This October the national Center for Disease Control (CDC) is declaring a Get Smart About Antibiotics week.  From October 5 to 11 they will be having a media campaign to promote better public knowledge about when patients need antibiotics, and when they don’t.  October is a good time for this, given that child illnesses will be rising as kids swap germs at school, and the flu season starts (as if it already hasn’t!).  Many kids will get sick and their parents will be hoping for something to make them better.

Most of those illnesses will be caused by a virus, and antibiotics don’t kill viruses.  Viruses are those bugs that cause runny noses (even green runny noses), coughs, vomiting and diarrhea, most sore throats, and most fevers.  These illnesses get better on their own in 3 to 4 days.  Their treatment is to ease the symptoms with vaporizers, fluids, fever and pain medicine, and such.  For more information on these, see the Categories column on the right side of this page.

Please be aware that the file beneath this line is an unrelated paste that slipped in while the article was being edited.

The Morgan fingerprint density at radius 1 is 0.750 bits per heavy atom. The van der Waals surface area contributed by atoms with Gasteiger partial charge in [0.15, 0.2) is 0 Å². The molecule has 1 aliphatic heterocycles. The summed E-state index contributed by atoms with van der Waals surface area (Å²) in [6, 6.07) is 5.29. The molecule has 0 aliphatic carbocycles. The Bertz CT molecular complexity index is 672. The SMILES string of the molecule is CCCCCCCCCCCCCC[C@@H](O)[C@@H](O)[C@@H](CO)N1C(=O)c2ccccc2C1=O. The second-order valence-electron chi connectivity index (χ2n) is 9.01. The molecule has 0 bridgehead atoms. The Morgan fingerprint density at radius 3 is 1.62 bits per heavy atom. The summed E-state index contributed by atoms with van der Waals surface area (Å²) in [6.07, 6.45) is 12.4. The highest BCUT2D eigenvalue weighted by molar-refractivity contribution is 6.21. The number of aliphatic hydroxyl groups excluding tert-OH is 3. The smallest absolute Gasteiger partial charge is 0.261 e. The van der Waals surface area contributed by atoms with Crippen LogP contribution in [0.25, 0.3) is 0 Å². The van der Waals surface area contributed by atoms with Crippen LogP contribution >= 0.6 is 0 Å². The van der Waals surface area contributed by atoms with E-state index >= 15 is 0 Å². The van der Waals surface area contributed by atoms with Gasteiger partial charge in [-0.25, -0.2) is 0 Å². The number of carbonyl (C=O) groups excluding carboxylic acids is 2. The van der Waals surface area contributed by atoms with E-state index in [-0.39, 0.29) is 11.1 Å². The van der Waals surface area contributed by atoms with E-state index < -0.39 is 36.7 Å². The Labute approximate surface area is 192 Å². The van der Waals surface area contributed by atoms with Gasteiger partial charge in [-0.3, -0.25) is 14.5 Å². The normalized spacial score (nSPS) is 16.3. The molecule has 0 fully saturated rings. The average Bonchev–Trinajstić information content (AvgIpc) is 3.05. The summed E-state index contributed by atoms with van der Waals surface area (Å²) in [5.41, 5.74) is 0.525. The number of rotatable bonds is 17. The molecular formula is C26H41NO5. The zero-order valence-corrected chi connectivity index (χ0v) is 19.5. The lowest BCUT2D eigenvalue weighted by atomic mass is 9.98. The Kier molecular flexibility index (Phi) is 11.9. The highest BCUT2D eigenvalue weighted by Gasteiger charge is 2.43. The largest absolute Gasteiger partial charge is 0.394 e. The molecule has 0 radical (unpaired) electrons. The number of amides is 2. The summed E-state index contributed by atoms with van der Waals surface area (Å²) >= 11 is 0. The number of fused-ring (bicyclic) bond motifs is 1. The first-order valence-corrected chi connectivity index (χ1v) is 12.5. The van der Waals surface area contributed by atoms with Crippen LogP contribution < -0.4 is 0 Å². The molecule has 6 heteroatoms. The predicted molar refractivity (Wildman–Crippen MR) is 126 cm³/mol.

Antibiotics are for treating infections caused by bacteria.  These are the bugs that cause some ear infections, skin infections and boils, Strep throat, certain pneumonias, and bladder infections. 

So many parents wonder “why not just give an antibiotic, just in case?  What’s the harm?”  Many doctors hate to disappoint parents, give in to this argument, and prescribe unnecessary antibiotics when pressured by families.  Well, here is the harm:  antibiotics are not entirely safe drugs.  Patients can have allergic reactions to antibiotics, sometimes severe reactions.  Sometimes if a patient gets an antibiotic and then stays sick, the antibiotic can negate the ability of later tests to tell the diagnosis.